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Payment for order flow has been a hot topic for some time, and the latest ‘Dear CEO’ letter to wholesale brokers underlined the FCA’s concerns. The letter – which effectively put the industry on notice – shone a light on a lack of structure, conflicts of interest and reduced competition. Reviewing and addressing these areas should be a priority in making sure you don’t end up in the Regulator’s crosshairs.

Payment for order flow – PFOF – is the broker practice of charging fees to both clients and the liquidity providers on the other side of a trade. As well as being a key part of the Dear CEO letter to wholesale brokers in April, it was included in the following MarketWatch and a previous Dear CEO letter in December 2017.

PFOF – issues highlighted by the FCA

The key issues, in the FCA’s view, are threefold. First, conflicts of interest are caused by the incentive for a broker to route flow to liquidity providers that pay a larger fee. Second, as a ‘pay to play’ system it reduces competition. Finally, few brokers appear to have clear, written policies and procedures for managing conflicts and recordkeeping, even though many claim to have informal structures in place.

The April 2019 paper helpfully develops their thinking, providing more detailed descriptions of the broking process and its impact for PFOF. In the FCA characterisation there are two primary transaction scenarios that need to be considered.

  • In the first, the broker provides “exclusive liquidity” for an individual client, giving that client a right of first refusal while negotiating with liquidity providers.
  • In the second scenario the broker does not provide exclusive liquidity. Particularly in less-liquid markets, they instead broadcast a potential trade to the entire market via screen, voice and electronic chat. This may be either the first action on a trade or may follow on from a failure to finalise an “exclusive liquidity” trade in the first scenario. No client has a right of first refusal and generally the order process follows the standard ‘best bid sees best offer’ model.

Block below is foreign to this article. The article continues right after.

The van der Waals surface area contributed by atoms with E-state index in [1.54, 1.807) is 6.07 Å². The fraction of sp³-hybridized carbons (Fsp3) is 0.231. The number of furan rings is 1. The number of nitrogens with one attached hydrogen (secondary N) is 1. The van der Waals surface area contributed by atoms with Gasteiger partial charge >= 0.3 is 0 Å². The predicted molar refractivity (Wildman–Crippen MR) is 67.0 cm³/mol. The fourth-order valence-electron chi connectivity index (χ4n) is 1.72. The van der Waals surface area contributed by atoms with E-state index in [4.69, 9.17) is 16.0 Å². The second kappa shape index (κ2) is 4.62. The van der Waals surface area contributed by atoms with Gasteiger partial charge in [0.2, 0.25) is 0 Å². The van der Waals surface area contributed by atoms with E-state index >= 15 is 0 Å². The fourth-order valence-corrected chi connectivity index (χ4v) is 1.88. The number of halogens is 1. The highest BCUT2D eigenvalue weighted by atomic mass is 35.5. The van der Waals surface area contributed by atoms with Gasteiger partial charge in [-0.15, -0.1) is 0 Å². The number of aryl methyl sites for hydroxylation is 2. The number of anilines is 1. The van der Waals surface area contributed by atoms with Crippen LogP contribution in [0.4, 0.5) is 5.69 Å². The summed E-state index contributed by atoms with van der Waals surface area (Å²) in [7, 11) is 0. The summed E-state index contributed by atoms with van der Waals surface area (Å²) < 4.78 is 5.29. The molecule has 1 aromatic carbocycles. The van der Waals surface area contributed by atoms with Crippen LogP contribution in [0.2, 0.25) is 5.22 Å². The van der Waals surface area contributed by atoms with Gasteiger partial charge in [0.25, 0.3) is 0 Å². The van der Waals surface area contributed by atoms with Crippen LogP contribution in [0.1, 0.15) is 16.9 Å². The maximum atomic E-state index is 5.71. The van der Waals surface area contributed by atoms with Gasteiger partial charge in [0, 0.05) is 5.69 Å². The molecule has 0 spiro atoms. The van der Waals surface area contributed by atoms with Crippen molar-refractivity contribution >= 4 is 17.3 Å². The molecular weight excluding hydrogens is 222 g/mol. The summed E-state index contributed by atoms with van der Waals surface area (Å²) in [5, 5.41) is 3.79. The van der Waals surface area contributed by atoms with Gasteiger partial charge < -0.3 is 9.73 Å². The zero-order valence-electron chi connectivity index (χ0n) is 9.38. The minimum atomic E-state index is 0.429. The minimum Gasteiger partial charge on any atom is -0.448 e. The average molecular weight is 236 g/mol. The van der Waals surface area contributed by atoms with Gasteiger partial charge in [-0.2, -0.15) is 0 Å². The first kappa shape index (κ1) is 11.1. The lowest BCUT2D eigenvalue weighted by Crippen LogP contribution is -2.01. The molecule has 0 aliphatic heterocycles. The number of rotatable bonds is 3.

In the case of sourcing exclusive liquidity, the FCA has made its view entirely clear: that the conflict of interest that arises here is unmanageable and therefore that no PFOF should be charged. Where a trade starts as the provision of exclusive liquidity, but the client gives up their right of first refusal, that will be a key point for determining the ability to charge the liquidity provider.

Where there are still some trades which continue to charge both sides, there are steps you can take to meet the FCA’s concerns. You’ll need a clear process for identifying the capacity in which you are acting, for recording that for each trade, for ensuring that you’re acting in a way that is genuinely neutral, and for managing conflicts where they arise. You’ll need to be sure of your position. And you need to be sure that it doesn’t conflict with any of the scenarios the FCA sees as attempts to circumvent the issue.

All brokers should now be considering their arrangements in light of the FCA’s paper. In many cases, you’ll need to review each desk and trader’s broking practices individually, and determine how they fit into the FCA’s schema – if they fit at all! To stay on the right side of the new guidance, desks should be issued clear broking procedures, detailing how standard transactions are processed. Regular compliance monitoring should be put in place, to make sure that agreed practices are being accurately followed.


Responding to the FCA’s Dear CEO letter to wholesale brokers

Bovill is working with the broker community to respond to the FCA’s Dear CEO letter in a number of areas. We can provide a comprehensive healthcheck against all of the issues raised by the letter, and also regularly help firms to develop their regulatory compliance frameworks.

This article is part of a series looking in detail at each of the FCA’s areas of concern.

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